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Mon, 1st Feb 2010
FYI, this story is more than a year old

Emotional exhaustion, stress, employee absenteeism and turnover – is the mass production model prevalent among New Zealand contact centres harming the agents they employ and damaging the profitability of the companies they work for?

And is the reliance on metrics which technology has enabled – average handling time, average time it takes to answer a call – contributing to worse, not better, customer service?

These are questions central to academic research carried out by TrustPower Human Resource Manager Karen Boyte, who set out to determine if the mass of overseas research about contact centres was being heeded locally.

Aside from “significant psychosocial risk factors” that are detrimental to an agent's welfare, her findings show that poor job design contributes to high rates of absenteeism and staff turnover that could be costing New Zealand companies over $1.5 billion a year.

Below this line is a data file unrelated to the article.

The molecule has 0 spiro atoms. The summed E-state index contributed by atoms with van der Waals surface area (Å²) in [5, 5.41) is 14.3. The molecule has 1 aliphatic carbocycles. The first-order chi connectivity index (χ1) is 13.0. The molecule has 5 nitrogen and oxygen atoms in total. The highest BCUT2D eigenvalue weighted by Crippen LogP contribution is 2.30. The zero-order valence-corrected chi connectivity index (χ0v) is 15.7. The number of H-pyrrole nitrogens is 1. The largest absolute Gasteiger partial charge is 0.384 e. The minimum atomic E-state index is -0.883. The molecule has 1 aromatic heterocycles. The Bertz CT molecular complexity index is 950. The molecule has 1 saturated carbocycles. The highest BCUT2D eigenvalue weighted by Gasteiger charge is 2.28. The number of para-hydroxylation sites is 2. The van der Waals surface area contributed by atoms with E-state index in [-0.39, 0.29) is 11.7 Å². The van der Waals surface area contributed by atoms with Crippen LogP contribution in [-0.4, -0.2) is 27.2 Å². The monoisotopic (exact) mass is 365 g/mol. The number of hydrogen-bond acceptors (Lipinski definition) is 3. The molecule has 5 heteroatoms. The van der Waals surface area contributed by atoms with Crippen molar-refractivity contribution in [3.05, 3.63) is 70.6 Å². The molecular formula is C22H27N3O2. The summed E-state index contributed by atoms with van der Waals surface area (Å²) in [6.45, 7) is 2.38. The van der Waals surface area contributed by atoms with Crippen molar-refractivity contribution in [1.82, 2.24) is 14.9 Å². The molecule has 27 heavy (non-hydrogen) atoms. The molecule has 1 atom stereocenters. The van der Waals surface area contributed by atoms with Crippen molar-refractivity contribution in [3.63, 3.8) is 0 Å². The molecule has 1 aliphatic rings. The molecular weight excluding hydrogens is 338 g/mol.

Boyte's research questions if it's possible to change the fundamental job design of an agent without impairing an organisation's profitability and/or productivity. Her Master's thesis – in which she references 134 papers on contact centre management – is published on the Massey University website. In it she tackles the following conundrum facing large organisations today:

“How then, does Contact Centre Management balance the clear evidence that the current practices and job design are inconsistent with theories of best human resource practice while ensuring the organisation achieves its commercial business goals? Current research simply does not provide adequate answers or direction.

Agents in the Spotlight

Is the way the customer service representative role is defined in danger of killing good customer service? In this article - continued from page one - Sarah Putt investigates.